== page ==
Peace Island Medical Center in Friday Harbor, Wash., incorporates many elements of sustainable design — from a building orientation that takes advantage of passive solar heating to the use of locally sourced materials.

Large hospitals have been focusing on sustainable design practices for some time now, but smaller rural and critical access hospitals often haven’t been able to devote the same level of resources to these efforts. PeaceHealth Peace Island Medical Center in Friday Harbor, Wash., is bucking that trend.

Located on Puget Sound’s San Juan Island, which has no power source other than electricity, the medical center serves a mixed-income population that prioritizes conservation.

Integrating many elements of sustainable design, the 39,000-square-foot critical access hospital achieves an average energy use intensity (EUI) of 87.7 kBtu/square feet per year — one-third that of a typical health facility in the Pacific Northwest, says mechanical engineer Mark Stavig, PE, principal of CDi + Mazzetti, who recently received an American Society of Heating, Refrigerating and Air-Conditioning Engineers first-place technology award for the project in the new health care facility category.

Previously, the American Institute of Architects honored the facility with a first-place health care design award (for projects under $25 million). The hospital cost PeaceHealth, the owner, slightly more than $18 million.

“We set very aggressive sustainability goals prior to beginning design,” says lead architect Erik Goodfriend, AIA, health care studio director for Mahlum Architects. “To meet those goals, we carefully listened to clinicians about how they would occupy and use the facility.”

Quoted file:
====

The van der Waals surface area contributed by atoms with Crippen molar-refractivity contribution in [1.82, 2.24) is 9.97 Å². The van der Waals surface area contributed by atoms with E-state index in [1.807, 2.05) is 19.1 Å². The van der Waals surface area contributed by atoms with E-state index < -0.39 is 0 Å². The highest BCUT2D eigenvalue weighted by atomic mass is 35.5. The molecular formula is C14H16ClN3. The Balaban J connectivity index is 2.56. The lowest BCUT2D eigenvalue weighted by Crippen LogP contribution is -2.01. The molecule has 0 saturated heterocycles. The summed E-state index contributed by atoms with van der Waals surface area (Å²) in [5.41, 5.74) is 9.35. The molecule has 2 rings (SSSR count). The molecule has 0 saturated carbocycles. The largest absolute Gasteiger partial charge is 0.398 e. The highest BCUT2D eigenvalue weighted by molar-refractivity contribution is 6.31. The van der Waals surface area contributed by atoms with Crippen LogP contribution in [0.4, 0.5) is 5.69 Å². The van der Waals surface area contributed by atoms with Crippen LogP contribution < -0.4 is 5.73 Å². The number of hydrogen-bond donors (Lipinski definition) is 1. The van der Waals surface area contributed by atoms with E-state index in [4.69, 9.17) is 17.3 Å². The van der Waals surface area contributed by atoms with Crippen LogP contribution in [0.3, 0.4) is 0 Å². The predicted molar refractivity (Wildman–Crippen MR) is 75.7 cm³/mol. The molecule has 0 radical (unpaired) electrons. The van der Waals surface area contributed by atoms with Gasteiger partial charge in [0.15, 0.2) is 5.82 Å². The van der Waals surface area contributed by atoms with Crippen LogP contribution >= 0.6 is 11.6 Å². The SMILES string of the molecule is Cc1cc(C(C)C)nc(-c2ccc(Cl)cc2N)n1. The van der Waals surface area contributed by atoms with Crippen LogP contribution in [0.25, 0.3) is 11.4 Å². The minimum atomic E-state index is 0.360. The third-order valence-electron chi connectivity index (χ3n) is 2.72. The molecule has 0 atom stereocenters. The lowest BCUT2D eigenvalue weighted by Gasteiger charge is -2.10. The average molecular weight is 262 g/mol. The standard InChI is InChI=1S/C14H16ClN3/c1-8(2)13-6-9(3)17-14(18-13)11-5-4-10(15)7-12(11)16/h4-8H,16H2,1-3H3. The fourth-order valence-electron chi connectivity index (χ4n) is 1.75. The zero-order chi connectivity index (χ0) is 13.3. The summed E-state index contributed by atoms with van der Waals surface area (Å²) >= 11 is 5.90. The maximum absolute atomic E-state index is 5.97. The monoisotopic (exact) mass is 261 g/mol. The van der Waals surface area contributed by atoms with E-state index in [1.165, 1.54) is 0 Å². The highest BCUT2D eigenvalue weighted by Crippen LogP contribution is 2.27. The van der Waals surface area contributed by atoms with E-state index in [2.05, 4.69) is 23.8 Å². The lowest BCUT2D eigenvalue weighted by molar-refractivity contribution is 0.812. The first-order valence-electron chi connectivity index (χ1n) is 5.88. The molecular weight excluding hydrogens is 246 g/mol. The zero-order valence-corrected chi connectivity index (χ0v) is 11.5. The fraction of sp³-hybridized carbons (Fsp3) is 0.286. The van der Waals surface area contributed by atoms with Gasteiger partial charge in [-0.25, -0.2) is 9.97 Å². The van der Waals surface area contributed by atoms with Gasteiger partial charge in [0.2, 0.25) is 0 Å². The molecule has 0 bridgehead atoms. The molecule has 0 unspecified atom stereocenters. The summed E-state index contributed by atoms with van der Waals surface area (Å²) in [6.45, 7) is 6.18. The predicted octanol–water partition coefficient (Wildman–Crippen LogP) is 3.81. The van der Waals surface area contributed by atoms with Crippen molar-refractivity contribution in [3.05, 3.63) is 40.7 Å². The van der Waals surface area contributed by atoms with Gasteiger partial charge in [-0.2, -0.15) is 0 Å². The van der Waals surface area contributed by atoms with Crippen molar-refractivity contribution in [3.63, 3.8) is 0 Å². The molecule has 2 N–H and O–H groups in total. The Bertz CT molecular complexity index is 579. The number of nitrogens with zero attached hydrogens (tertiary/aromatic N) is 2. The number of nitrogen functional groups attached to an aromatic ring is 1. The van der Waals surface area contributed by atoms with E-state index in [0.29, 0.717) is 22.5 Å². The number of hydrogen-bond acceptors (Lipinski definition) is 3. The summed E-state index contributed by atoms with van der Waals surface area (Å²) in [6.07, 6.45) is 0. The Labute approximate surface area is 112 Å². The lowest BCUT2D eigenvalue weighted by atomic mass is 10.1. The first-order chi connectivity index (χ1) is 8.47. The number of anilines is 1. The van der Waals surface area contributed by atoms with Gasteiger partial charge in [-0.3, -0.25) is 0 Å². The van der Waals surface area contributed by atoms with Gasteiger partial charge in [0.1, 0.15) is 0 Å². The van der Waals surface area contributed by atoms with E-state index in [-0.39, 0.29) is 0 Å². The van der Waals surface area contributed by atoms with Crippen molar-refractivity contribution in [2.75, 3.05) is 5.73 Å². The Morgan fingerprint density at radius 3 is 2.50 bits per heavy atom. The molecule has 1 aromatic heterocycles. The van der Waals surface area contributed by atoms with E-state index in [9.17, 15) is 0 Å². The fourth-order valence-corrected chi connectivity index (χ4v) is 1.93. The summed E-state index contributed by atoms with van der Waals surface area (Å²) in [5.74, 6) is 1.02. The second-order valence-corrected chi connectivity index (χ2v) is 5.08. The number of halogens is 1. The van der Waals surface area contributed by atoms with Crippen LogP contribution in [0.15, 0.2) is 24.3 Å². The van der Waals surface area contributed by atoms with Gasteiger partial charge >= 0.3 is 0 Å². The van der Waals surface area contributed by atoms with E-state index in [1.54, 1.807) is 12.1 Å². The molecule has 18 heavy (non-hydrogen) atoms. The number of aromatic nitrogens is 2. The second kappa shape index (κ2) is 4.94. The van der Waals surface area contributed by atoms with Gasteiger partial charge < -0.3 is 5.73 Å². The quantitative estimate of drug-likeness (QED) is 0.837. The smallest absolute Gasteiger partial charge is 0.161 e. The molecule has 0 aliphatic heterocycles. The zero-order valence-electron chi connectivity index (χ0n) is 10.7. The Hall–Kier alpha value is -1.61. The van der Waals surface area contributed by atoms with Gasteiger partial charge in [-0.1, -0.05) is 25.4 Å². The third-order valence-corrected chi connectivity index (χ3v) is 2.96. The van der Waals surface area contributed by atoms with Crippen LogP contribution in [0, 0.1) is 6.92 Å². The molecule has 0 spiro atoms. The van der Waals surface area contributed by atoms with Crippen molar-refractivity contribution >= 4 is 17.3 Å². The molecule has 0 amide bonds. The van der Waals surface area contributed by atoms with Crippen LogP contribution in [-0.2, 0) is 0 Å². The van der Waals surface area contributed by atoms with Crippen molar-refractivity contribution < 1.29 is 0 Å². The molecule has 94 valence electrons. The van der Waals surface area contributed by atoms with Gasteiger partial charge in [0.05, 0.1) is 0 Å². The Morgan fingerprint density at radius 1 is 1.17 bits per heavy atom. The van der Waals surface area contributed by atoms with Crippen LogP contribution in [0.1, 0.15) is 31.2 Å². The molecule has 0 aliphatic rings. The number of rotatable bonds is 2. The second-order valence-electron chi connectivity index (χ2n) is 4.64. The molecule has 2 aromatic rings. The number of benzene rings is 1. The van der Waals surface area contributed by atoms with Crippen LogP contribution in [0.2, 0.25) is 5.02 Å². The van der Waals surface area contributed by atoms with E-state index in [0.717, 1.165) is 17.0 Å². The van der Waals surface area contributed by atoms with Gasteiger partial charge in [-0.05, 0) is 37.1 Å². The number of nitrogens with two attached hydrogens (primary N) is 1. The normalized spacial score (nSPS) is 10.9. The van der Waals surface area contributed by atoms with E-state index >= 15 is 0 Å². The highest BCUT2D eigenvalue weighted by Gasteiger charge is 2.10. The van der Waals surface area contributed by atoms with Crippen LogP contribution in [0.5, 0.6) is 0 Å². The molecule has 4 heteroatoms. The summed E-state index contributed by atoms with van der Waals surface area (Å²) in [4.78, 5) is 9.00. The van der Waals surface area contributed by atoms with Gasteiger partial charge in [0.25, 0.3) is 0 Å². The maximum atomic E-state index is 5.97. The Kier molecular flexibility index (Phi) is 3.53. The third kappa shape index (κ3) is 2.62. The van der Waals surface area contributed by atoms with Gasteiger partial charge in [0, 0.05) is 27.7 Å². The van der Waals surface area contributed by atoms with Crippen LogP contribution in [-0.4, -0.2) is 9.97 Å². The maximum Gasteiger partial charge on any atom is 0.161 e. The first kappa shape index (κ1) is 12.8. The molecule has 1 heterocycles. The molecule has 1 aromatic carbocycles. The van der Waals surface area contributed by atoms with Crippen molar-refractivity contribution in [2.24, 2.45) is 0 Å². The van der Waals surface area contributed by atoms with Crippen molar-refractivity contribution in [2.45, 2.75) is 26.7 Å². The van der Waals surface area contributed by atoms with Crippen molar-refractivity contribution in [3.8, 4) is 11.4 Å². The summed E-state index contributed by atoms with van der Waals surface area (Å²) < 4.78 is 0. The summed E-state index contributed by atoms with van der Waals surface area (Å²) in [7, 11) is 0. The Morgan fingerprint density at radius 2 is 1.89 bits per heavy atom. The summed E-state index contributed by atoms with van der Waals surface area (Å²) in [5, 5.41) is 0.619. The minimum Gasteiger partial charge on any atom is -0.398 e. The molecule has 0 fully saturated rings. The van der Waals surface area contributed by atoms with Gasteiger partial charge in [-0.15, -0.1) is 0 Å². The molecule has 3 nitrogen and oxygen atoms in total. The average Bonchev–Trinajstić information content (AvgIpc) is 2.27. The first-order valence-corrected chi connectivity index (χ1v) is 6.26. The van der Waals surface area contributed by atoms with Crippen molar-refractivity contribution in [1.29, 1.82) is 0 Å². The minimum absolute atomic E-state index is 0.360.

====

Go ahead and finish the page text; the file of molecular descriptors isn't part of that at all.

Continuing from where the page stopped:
With only 10 inpatient beds, Peace Island Medical Center is a small hospital with variable hours of operation and usage patterns in its clinical and public spaces. Consequently, the design team determined that a decentralized approach to heating, ventilation and air conditioning would be most efficient.

“Instead of one big fan, we used multiple fan-coil units throughout the facility, which gives the owner the ability to shut units off when specific areas of the hospital are not being used,” Stavig says.

The HVAC units are tied to occupancy sensors in each building zone. If an operating room is not being used, for example, the sensor will trigger the fan-coil unit to reduce air flow to the minimum level allowed.

Easy to run and maintain, according to Goodfriend, the distributed HVAC system can be operated by one full-time-equivalent employee.

Other energy-reducing measures in the facility include solar orientation for passive heating and cooling, operable windows in the outpatient clinic and inpatient rooms, and a ground-source pump system that taps 250-foot-deep wells drilled on-site.

“We’re able to pull the heat or pull the cooling out of the ground, which increases efficiency and reduces operational costs,” Stavig says.

Because fresh water is a precious resource on the island, the design team also pursued an aggressive strategy to reduce potable water consumption, which involves harvesting rainwater, using on-site wetlands for storm-water management and treating wastewater.